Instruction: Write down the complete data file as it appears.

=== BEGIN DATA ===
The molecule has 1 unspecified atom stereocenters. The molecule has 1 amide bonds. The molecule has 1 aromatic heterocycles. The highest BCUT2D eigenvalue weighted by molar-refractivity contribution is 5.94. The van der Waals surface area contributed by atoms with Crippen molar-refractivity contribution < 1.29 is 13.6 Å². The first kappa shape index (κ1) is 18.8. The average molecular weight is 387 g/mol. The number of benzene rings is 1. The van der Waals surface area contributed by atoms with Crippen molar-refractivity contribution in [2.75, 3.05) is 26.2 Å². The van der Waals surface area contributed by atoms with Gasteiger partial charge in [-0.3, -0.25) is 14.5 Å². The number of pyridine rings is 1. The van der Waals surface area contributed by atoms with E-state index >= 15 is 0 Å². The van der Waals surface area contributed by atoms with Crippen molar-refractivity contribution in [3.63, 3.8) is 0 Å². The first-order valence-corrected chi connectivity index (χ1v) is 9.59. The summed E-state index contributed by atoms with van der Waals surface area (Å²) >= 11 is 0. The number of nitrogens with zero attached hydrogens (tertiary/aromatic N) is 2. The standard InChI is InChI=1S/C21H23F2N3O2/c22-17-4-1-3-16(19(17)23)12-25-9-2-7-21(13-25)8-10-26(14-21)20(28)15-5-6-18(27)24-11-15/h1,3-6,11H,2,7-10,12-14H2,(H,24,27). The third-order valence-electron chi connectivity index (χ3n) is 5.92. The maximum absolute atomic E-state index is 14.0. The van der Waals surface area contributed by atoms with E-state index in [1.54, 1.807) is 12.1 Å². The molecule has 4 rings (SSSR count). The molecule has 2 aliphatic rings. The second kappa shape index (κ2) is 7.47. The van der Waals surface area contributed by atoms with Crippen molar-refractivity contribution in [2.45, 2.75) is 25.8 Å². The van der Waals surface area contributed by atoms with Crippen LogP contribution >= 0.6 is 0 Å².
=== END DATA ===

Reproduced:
The molecule has 1 unspecified atom stereocenters. The molecule has 1 amide bonds. The molecule has 1 aromatic heterocycles. The highest BCUT2D eigenvalue weighted by molar-refractivity contribution is 5.94. The van der Waals surface area contributed by atoms with Crippen molar-refractivity contribution < 1.29 is 13.6 Å². The first kappa shape index (κ1) is 18.8. The average molecular weight is 387 g/mol. The number of benzene rings is 1. The van der Waals surface area contributed by atoms with Crippen molar-refractivity contribution in [2.75, 3.05) is 26.2 Å². The van der Waals surface area contributed by atoms with Gasteiger partial charge in [-0.3, -0.25) is 14.5 Å². The number of pyridine rings is 1. The van der Waals surface area contributed by atoms with E-state index >= 15 is 0 Å². The van der Waals surface area contributed by atoms with Crippen molar-refractivity contribution in [3.63, 3.8) is 0 Å². The first-order valence-corrected chi connectivity index (χ1v) is 9.59. The summed E-state index contributed by atoms with van der Waals surface area (Å²) >= 11 is 0. The number of nitrogens with zero attached hydrogens (tertiary/aromatic N) is 2. The standard InChI is InChI=1S/C21H23F2N3O2/c22-17-4-1-3-16(19(17)23)12-25-9-2-7-21(13-25)8-10-26(14-21)20(28)15-5-6-18(27)24-11-15/h1,3-6,11H,2,7-10,12-14H2,(H,24,27). The third-order valence-electron chi connectivity index (χ3n) is 5.92. The maximum absolute atomic E-state index is 14.0. The van der Waals surface area contributed by atoms with E-state index in [1.54, 1.807) is 12.1 Å². The molecule has 4 rings (SSSR count). The molecule has 2 aliphatic rings. The second kappa shape index (κ2) is 7.47. The van der Waals surface area contributed by atoms with Crippen molar-refractivity contribution in [2.45, 2.75) is 25.8 Å². The van der Waals surface area contributed by atoms with Crippen LogP contribution >= 0.6 is 0 Å².